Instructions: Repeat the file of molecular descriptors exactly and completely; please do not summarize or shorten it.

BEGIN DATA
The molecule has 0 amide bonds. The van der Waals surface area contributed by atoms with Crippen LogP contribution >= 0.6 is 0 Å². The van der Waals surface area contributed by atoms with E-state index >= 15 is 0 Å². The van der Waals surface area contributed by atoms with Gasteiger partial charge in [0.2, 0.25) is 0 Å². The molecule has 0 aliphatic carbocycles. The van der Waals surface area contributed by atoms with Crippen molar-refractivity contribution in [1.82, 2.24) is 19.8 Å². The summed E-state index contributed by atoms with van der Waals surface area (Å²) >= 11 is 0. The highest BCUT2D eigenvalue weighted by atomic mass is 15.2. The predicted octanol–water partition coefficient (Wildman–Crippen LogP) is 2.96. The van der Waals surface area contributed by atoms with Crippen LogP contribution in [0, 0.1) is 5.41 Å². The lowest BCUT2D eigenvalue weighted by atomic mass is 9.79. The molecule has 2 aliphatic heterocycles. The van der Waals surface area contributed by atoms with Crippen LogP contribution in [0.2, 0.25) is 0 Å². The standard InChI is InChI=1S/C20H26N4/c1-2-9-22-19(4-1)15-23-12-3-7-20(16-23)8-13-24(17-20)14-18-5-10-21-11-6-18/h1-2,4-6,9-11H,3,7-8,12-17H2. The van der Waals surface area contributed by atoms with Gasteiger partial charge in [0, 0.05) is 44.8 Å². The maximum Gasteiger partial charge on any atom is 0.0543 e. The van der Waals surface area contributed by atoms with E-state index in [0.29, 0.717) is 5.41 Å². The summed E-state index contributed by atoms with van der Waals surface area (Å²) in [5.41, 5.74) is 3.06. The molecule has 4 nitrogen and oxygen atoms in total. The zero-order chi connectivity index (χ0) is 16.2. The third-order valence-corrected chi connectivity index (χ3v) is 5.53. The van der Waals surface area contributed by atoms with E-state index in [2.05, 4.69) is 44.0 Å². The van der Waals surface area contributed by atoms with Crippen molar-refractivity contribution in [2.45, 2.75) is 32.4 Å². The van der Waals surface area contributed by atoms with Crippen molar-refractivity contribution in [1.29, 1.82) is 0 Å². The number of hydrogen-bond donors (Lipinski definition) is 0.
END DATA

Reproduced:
The molecule has 0 amide bonds. The van der Waals surface area contributed by atoms with Crippen LogP contribution >= 0.6 is 0 Å². The van der Waals surface area contributed by atoms with E-state index >= 15 is 0 Å². The van der Waals surface area contributed by atoms with Gasteiger partial charge in [0.2, 0.25) is 0 Å². The molecule has 0 aliphatic carbocycles. The van der Waals surface area contributed by atoms with Crippen molar-refractivity contribution in [1.82, 2.24) is 19.8 Å². The summed E-state index contributed by atoms with van der Waals surface area (Å²) >= 11 is 0. The highest BCUT2D eigenvalue weighted by atomic mass is 15.2. The predicted octanol–water partition coefficient (Wildman–Crippen LogP) is 2.96. The van der Waals surface area contributed by atoms with Crippen LogP contribution in [0, 0.1) is 5.41 Å². The lowest BCUT2D eigenvalue weighted by atomic mass is 9.79. The molecule has 2 aliphatic heterocycles. The van der Waals surface area contributed by atoms with Crippen LogP contribution in [0.2, 0.25) is 0 Å². The standard InChI is InChI=1S/C20H26N4/c1-2-9-22-19(4-1)15-23-12-3-7-20(16-23)8-13-24(17-20)14-18-5-10-21-11-6-18/h1-2,4-6,9-11H,3,7-8,12-17H2. The van der Waals surface area contributed by atoms with Gasteiger partial charge in [0, 0.05) is 44.8 Å². The maximum Gasteiger partial charge on any atom is 0.0543 e. The van der Waals surface area contributed by atoms with E-state index in [0.29, 0.717) is 5.41 Å². The summed E-state index contributed by atoms with van der Waals surface area (Å²) in [5.41, 5.74) is 3.06. The molecule has 4 nitrogen and oxygen atoms in total. The zero-order chi connectivity index (χ0) is 16.2. The third-order valence-corrected chi connectivity index (χ3v) is 5.53. The van der Waals surface area contributed by atoms with E-state index in [2.05, 4.69) is 44.0 Å². The van der Waals surface area contributed by atoms with Crippen molar-refractivity contribution in [2.45, 2.75) is 32.4 Å². The van der Waals surface area contributed by atoms with Crippen molar-refractivity contribution in [1.29, 1.82) is 0 Å². The number of hydrogen-bond donors (Lipinski definition) is 0.